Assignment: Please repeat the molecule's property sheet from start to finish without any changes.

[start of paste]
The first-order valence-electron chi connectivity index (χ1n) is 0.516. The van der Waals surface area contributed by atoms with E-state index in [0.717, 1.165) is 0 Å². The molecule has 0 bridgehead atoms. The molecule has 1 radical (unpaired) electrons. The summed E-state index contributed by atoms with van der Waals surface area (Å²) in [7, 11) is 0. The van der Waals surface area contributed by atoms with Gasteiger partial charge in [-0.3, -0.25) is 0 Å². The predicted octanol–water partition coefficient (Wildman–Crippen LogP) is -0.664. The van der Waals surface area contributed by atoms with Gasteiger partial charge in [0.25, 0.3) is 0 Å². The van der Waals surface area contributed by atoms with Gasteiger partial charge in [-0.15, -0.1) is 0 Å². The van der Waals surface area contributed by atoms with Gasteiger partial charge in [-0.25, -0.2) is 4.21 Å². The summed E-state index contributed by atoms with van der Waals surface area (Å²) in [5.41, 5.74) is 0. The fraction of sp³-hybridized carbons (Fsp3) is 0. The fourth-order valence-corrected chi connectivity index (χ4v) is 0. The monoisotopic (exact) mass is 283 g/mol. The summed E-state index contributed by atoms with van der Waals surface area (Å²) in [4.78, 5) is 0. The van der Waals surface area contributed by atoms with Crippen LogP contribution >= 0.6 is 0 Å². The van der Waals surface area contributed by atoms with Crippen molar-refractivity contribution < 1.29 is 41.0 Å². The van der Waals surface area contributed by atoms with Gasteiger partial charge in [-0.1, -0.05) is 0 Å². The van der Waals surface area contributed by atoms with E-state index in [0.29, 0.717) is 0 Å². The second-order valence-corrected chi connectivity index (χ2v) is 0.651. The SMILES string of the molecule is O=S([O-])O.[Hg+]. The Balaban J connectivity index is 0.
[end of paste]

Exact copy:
The first-order valence-electron chi connectivity index (χ1n) is 0.516. The van der Waals surface area contributed by atoms with E-state index in [0.717, 1.165) is 0 Å². The molecule has 0 bridgehead atoms. The molecule has 1 radical (unpaired) electrons. The summed E-state index contributed by atoms with van der Waals surface area (Å²) in [7, 11) is 0. The van der Waals surface area contributed by atoms with Gasteiger partial charge in [-0.3, -0.25) is 0 Å². The predicted octanol–water partition coefficient (Wildman–Crippen LogP) is -0.664. The van der Waals surface area contributed by atoms with Gasteiger partial charge in [0.25, 0.3) is 0 Å². The van der Waals surface area contributed by atoms with Gasteiger partial charge in [-0.15, -0.1) is 0 Å². The van der Waals surface area contributed by atoms with Gasteiger partial charge in [-0.25, -0.2) is 4.21 Å². The summed E-state index contributed by atoms with van der Waals surface area (Å²) in [5.41, 5.74) is 0. The fraction of sp³-hybridized carbons (Fsp3) is 0. The fourth-order valence-corrected chi connectivity index (χ4v) is 0. The monoisotopic (exact) mass is 283 g/mol. The summed E-state index contributed by atoms with van der Waals surface area (Å²) in [4.78, 5) is 0. The van der Waals surface area contributed by atoms with Crippen LogP contribution >= 0.6 is 0 Å². The van der Waals surface area contributed by atoms with Crippen molar-refractivity contribution < 1.29 is 41.0 Å². The van der Waals surface area contributed by atoms with Gasteiger partial charge in [-0.1, -0.05) is 0 Å². The van der Waals surface area contributed by atoms with E-state index in [0.29, 0.717) is 0 Å². The second-order valence-corrected chi connectivity index (χ2v) is 0.651. The SMILES string of the molecule is O=S([O-])O.[Hg+]. The Balaban J connectivity index is 0.